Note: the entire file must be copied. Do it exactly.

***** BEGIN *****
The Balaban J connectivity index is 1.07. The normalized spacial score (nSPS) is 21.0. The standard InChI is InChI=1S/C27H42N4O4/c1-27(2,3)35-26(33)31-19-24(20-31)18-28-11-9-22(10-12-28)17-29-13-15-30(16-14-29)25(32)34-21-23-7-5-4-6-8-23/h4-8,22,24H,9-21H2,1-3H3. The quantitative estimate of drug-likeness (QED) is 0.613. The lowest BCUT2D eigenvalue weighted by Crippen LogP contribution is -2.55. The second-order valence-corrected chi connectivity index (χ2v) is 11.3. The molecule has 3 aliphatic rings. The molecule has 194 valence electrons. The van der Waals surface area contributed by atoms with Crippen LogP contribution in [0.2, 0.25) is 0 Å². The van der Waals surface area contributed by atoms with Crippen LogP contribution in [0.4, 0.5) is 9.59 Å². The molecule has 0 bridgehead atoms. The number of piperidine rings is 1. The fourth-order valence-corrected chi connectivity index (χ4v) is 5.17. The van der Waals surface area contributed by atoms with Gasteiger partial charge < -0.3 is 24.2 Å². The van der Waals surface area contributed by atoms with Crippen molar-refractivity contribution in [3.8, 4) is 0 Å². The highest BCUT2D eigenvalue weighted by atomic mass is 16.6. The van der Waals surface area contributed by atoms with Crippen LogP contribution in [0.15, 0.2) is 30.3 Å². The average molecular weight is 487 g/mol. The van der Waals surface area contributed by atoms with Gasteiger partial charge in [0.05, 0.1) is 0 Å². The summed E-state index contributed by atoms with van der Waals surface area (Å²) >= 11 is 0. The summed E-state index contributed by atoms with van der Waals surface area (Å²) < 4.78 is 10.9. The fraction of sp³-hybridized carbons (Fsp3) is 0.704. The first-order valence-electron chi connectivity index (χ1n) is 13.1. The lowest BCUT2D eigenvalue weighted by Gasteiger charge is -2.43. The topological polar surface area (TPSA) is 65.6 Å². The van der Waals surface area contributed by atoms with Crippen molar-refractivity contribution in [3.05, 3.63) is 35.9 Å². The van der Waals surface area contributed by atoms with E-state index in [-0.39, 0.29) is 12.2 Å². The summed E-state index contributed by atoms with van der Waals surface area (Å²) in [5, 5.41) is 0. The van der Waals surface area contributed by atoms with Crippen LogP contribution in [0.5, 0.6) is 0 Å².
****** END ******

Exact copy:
The Balaban J connectivity index is 1.07. The normalized spacial score (nSPS) is 21.0. The standard InChI is InChI=1S/C27H42N4O4/c1-27(2,3)35-26(33)31-19-24(20-31)18-28-11-9-22(10-12-28)17-29-13-15-30(16-14-29)25(32)34-21-23-7-5-4-6-8-23/h4-8,22,24H,9-21H2,1-3H3. The quantitative estimate of drug-likeness (QED) is 0.613. The lowest BCUT2D eigenvalue weighted by Crippen LogP contribution is -2.55. The second-order valence-corrected chi connectivity index (χ2v) is 11.3. The molecule has 3 aliphatic rings. The molecule has 194 valence electrons. The van der Waals surface area contributed by atoms with Crippen LogP contribution in [0.2, 0.25) is 0 Å². The van der Waals surface area contributed by atoms with Crippen LogP contribution in [0.4, 0.5) is 9.59 Å². The molecule has 0 bridgehead atoms. The number of piperidine rings is 1. The fourth-order valence-corrected chi connectivity index (χ4v) is 5.17. The van der Waals surface area contributed by atoms with Gasteiger partial charge < -0.3 is 24.2 Å². The van der Waals surface area contributed by atoms with Crippen molar-refractivity contribution in [3.8, 4) is 0 Å². The highest BCUT2D eigenvalue weighted by atomic mass is 16.6. The van der Waals surface area contributed by atoms with Crippen LogP contribution in [0.15, 0.2) is 30.3 Å². The average molecular weight is 487 g/mol. The van der Waals surface area contributed by atoms with Gasteiger partial charge in [0.05, 0.1) is 0 Å². The summed E-state index contributed by atoms with van der Waals surface area (Å²) >= 11 is 0. The summed E-state index contributed by atoms with van der Waals surface area (Å²) < 4.78 is 10.9. The fraction of sp³-hybridized carbons (Fsp3) is 0.704. The first-order valence-electron chi connectivity index (χ1n) is 13.1. The lowest BCUT2D eigenvalue weighted by Gasteiger charge is -2.43. The topological polar surface area (TPSA) is 65.6 Å². The van der Waals surface area contributed by atoms with Crippen molar-refractivity contribution in [3.05, 3.63) is 35.9 Å². The van der Waals surface area contributed by atoms with E-state index in [-0.39, 0.29) is 12.2 Å². The summed E-state index contributed by atoms with van der Waals surface area (Å²) in [5, 5.41) is 0. The van der Waals surface area contributed by atoms with Crippen LogP contribution in [0.5, 0.6) is 0 Å².